In earlier versions of Exchange Server, the user’s mailbox server accessed the safelist collection during spam filtering to allow e-mail from senders on the Safe Senders List to pass through.
In Exchange Server 2007, the safelist collection is stored on the user’s mailbox, but you can push it to the Active Directory directory service, where the safelist collection is stored on each user object. When the safelist collection is stored on the user object in Active Directory, the safelist collection is aggregated with the antispam functionality of Exchange Server 2007 and is optimized for minimized storage and replication so that the Edge Transport server can process the safelist aggregation. The Content Filter agent on the Edge Transport server can access the safelist collection for each recipient. EdgeSync replicates the safelist collection to the Active Directory Application Mode (ADAM) instance on the Edge Transport server.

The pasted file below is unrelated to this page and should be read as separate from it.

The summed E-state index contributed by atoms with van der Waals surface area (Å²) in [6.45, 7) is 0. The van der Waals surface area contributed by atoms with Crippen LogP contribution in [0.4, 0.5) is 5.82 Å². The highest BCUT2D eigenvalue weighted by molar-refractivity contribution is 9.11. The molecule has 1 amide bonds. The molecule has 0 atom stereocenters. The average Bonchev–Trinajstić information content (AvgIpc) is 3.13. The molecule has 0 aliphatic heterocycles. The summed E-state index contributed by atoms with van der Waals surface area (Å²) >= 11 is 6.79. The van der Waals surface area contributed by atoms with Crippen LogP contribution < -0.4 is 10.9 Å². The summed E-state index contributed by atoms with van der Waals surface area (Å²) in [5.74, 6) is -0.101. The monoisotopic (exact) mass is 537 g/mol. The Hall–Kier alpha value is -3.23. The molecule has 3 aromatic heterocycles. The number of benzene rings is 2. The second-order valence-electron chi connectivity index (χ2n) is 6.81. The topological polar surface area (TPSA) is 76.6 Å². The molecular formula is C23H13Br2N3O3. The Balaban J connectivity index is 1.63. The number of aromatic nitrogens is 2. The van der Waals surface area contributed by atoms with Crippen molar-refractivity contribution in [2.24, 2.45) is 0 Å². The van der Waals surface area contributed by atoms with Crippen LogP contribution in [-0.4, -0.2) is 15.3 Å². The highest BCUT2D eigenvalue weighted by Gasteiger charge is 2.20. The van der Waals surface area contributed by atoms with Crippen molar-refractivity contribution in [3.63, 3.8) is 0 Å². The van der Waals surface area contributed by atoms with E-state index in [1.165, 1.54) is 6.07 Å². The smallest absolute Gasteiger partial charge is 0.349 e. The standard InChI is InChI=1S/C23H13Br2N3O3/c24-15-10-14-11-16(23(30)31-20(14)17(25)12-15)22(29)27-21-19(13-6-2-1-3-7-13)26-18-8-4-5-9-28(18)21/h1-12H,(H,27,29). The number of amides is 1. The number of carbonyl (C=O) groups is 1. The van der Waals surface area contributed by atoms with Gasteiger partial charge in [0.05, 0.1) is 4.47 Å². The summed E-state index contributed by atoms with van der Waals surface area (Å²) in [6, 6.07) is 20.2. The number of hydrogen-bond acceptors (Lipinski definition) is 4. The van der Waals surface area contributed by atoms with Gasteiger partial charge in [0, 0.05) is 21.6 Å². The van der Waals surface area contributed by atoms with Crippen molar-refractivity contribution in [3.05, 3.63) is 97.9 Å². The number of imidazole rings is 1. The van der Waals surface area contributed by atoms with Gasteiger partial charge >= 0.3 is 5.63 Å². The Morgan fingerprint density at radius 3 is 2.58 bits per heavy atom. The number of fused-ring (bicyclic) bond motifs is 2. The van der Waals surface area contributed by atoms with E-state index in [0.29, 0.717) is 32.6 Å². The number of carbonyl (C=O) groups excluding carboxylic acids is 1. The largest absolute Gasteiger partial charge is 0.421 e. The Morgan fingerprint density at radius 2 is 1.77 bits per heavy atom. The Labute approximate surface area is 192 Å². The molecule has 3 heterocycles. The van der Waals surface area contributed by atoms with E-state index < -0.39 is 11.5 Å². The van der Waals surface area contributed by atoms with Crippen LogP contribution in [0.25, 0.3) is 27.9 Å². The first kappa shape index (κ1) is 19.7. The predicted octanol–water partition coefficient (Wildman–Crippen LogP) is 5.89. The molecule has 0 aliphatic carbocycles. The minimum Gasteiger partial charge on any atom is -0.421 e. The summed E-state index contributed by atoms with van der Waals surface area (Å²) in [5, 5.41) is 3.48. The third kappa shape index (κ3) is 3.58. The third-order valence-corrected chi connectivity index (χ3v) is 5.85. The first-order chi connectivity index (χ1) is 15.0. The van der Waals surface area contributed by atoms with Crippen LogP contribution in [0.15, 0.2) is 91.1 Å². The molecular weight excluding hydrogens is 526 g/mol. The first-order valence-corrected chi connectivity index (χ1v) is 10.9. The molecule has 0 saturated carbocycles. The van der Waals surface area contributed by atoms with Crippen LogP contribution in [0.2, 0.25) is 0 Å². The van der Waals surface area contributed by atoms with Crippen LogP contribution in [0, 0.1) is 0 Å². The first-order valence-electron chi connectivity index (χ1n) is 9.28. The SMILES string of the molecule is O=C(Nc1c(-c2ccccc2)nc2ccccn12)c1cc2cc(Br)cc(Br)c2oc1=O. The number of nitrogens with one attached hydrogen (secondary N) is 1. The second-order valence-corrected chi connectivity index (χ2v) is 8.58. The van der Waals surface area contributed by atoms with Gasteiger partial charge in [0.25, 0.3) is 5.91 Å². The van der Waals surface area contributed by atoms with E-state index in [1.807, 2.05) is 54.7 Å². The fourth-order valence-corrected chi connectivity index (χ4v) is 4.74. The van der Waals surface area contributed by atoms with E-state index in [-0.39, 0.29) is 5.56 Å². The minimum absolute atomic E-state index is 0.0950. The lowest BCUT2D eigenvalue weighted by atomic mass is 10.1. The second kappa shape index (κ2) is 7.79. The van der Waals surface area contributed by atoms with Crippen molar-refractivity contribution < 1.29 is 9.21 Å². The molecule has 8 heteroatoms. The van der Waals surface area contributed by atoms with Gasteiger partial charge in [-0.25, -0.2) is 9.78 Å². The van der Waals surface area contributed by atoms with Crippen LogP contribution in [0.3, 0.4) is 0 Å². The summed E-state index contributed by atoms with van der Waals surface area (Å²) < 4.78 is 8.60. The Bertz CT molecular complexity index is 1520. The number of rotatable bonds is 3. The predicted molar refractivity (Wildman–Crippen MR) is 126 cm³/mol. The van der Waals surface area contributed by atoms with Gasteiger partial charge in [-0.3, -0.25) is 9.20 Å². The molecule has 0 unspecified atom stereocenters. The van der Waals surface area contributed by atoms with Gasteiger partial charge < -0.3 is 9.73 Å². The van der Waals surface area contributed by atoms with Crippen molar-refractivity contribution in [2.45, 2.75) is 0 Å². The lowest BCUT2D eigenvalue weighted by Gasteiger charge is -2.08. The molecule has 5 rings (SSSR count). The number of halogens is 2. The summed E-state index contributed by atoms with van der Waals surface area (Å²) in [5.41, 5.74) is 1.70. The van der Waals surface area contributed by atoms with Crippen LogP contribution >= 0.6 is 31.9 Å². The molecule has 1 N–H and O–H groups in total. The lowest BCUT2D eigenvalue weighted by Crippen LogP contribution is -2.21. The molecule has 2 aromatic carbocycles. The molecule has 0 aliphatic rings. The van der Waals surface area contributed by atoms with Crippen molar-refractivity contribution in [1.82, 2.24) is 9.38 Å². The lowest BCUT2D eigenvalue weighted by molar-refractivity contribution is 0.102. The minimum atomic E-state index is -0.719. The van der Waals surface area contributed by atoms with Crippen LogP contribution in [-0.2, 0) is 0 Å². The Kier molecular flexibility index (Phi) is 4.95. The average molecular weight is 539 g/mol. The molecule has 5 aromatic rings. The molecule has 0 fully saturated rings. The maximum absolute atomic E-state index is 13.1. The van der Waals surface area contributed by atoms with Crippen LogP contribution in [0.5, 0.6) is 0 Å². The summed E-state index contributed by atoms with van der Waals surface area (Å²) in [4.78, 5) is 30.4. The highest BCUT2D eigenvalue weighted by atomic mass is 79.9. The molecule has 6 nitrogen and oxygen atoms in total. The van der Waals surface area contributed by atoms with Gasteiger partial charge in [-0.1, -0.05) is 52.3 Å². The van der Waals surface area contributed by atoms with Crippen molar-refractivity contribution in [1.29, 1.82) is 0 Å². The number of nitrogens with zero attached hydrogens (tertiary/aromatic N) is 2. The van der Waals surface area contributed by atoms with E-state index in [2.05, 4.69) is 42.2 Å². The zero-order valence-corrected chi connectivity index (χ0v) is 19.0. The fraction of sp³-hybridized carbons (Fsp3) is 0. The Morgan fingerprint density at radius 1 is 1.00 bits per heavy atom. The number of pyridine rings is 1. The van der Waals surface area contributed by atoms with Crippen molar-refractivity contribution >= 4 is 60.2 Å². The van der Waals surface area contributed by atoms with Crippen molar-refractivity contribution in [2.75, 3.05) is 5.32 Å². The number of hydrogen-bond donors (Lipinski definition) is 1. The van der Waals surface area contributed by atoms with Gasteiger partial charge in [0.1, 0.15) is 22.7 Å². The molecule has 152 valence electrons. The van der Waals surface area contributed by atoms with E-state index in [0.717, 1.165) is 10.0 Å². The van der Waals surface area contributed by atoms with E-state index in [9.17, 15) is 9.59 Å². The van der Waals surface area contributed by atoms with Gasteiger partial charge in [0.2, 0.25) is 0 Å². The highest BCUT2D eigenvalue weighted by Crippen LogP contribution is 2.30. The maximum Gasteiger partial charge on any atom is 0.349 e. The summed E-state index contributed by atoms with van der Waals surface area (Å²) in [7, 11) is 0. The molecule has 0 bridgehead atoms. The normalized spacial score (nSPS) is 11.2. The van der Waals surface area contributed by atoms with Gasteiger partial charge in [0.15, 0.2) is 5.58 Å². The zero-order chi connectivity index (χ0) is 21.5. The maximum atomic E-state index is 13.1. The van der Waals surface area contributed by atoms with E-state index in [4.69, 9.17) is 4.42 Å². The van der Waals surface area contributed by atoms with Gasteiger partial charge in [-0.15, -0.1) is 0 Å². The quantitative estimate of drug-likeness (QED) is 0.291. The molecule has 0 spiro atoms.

Note Safelist collection entries are one-way hashed (SHA-256) before they are stored in Active Directory. This minimizes storage and replication size, and it renders the safelist collections unreadable by malicious users.
Hashing of Safelist Collection Entries
The safelist collection entries are hashed (SHA-256) one way before they are stored as array sets across two user object attributes, msExchangeSafeSenderHash and msExchangeSafeRecipientHash, as a binary large object. When data is hashed, an output of fixed length is produced; the output is also likely to be unique. For hashing of safelist collection entries, a 4-byte hash is produced. When a message is received from the Internet, Exchange Server hashes the sender address and compares it to the hashes that are stored on behalf of the Outlook user to whom the message was sent. If an inbound hash matches, the message bypasses content filtering. One-way hashing of safelist collection entries performs the following important functions: